Wiped out: headshot of male Neanderthal replicate in Natural History Museum, London ( Shutterstock/Chettaprin P )

Common childhood illness may have killed off Neanderthals

Wiped out: headshot of male Neanderthal replicate in Natural History Museum, London ( Shutterstock/Chettaprin P )
Wiped out: headshot of male Neanderthal replicate in Natural History Museum, London ( Shutterstock/Chettaprin P )

The mystery of why Neanderthals died may have been solved, and rather than some sort of catastrophic event, scientists now say it could be something as simple as a common childhood disease.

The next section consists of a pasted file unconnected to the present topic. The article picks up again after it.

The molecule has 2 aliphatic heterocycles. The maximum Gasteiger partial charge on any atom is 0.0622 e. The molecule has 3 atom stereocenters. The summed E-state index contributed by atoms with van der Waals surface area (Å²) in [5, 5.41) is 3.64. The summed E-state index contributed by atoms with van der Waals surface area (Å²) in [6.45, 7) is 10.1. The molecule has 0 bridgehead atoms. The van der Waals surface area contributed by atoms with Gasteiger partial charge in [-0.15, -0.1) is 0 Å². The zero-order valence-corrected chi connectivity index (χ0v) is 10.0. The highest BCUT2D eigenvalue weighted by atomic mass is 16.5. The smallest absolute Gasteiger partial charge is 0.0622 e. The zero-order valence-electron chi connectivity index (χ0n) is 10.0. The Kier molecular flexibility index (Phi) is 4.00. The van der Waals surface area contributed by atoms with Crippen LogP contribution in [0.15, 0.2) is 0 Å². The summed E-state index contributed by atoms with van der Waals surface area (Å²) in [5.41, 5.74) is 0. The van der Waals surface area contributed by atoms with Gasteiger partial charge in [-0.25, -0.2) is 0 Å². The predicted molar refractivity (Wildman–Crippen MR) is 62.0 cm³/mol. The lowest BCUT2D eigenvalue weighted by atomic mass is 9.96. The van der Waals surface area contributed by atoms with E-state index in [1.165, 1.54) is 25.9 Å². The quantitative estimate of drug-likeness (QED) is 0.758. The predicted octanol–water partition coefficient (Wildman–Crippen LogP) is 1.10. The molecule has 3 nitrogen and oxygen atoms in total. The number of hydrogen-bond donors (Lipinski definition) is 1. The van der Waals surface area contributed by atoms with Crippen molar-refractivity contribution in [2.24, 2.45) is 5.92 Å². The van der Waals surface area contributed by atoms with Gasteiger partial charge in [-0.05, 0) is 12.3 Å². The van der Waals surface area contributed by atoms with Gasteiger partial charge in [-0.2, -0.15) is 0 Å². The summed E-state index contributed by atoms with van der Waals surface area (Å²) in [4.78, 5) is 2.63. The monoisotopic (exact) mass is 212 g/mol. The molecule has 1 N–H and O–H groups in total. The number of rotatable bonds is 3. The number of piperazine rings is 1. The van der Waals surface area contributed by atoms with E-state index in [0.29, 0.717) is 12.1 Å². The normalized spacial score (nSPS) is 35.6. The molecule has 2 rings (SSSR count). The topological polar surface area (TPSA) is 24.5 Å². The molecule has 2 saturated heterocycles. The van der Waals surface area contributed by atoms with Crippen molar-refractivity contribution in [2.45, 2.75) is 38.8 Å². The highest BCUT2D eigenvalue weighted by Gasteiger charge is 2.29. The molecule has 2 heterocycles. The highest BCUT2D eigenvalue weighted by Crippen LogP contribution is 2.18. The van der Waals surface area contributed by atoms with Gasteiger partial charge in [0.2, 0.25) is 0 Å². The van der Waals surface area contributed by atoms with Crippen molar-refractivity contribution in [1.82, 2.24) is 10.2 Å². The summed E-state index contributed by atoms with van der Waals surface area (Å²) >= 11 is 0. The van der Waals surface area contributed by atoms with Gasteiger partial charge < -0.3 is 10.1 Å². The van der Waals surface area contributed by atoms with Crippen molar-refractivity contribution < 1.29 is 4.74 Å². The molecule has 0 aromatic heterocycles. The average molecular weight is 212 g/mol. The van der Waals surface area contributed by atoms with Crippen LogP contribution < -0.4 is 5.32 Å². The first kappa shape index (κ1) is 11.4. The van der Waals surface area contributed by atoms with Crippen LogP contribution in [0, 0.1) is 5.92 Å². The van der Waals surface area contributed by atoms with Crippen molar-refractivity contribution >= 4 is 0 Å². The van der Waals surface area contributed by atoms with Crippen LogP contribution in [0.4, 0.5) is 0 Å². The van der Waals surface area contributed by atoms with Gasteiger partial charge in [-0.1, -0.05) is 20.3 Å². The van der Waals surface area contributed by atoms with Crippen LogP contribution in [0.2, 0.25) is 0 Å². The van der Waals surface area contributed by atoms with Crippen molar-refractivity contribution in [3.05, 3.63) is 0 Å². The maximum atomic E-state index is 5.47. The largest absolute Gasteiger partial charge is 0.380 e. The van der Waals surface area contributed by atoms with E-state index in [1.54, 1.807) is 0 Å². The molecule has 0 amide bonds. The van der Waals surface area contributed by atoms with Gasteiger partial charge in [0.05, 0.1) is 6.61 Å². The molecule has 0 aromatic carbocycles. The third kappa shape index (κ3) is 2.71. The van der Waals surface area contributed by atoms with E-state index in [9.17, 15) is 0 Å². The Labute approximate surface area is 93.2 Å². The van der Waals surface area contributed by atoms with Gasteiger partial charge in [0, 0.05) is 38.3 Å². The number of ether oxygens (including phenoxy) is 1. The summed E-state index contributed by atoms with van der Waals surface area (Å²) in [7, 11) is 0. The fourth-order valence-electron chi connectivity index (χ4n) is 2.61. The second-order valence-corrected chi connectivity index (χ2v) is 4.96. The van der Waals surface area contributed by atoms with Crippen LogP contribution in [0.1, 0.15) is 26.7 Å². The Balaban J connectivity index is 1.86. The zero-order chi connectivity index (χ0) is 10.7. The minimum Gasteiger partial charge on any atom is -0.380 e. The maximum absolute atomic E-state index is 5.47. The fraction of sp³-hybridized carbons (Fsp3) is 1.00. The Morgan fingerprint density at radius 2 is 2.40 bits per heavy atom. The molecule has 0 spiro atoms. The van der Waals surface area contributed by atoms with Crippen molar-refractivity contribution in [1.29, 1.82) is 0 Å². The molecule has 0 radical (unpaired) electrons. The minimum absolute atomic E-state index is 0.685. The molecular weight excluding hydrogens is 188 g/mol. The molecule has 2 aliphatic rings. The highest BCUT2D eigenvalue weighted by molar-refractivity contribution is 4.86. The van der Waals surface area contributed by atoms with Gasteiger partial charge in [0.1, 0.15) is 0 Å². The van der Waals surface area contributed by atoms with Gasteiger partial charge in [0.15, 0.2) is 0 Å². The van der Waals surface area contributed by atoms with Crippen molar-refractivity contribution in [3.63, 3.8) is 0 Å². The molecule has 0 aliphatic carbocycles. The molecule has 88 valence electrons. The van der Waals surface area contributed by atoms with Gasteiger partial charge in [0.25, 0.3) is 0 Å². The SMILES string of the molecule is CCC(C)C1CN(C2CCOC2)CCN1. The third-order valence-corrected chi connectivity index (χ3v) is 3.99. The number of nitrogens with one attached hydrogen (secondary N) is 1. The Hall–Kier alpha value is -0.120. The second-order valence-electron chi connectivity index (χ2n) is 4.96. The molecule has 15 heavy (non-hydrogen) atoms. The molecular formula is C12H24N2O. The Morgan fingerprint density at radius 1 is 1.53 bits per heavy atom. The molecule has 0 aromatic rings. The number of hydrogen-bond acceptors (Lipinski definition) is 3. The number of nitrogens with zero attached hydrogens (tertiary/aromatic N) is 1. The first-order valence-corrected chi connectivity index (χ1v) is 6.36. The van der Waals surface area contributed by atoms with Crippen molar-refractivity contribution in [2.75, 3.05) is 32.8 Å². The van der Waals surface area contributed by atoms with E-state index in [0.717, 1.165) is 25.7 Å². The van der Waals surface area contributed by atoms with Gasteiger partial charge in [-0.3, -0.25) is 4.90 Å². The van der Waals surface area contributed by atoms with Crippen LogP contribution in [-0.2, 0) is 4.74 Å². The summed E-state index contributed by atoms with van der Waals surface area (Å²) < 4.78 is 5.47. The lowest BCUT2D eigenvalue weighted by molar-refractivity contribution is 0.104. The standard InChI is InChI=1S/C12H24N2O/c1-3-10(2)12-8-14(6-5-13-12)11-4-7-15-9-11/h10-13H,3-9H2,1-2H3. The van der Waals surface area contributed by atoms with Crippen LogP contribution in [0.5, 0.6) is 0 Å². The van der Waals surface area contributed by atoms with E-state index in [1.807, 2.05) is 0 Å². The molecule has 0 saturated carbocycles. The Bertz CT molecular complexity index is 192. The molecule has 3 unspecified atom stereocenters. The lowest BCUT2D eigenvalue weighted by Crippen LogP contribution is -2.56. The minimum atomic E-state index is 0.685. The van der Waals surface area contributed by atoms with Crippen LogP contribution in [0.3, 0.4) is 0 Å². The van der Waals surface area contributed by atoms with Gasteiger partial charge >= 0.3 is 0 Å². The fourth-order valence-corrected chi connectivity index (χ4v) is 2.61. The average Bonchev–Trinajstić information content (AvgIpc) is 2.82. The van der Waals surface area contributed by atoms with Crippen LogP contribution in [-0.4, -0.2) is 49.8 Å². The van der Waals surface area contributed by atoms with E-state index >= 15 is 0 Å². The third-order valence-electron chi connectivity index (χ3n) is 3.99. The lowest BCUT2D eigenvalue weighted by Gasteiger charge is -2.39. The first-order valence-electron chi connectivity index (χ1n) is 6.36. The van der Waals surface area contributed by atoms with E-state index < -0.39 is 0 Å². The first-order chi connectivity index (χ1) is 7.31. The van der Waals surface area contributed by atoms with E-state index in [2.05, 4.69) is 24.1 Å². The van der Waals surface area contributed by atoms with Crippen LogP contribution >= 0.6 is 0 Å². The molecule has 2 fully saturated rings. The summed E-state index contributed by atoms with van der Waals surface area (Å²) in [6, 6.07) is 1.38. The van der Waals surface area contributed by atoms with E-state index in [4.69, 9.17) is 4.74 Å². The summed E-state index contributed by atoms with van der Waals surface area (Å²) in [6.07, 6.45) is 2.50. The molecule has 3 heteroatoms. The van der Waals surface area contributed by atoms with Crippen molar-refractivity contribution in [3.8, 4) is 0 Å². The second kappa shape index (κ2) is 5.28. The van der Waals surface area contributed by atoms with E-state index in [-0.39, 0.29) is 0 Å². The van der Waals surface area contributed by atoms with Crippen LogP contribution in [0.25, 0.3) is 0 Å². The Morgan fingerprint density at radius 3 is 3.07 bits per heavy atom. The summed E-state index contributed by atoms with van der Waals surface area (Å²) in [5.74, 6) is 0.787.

A new study has suggested that ear infections are responsible for their extinction.

Today they can only be treated with modern drugs such as antibiotics, but Neanderthals have suffered many complications from ear infections, including respiratory infections, hearing loss and pneumonia.

The study, published in the journal Anatomical Record, found that the ears of Neanderthals were comparable to the ears of human children and did not change with age as children did.

“It may sound very fetching, but for the first time, when we rebuilt the Eustachian tubes of Neanderthals, we discovered that they were quite similar to human babies,” says Professor Samuel Marquez of downstate Health at the University of Science in New York.

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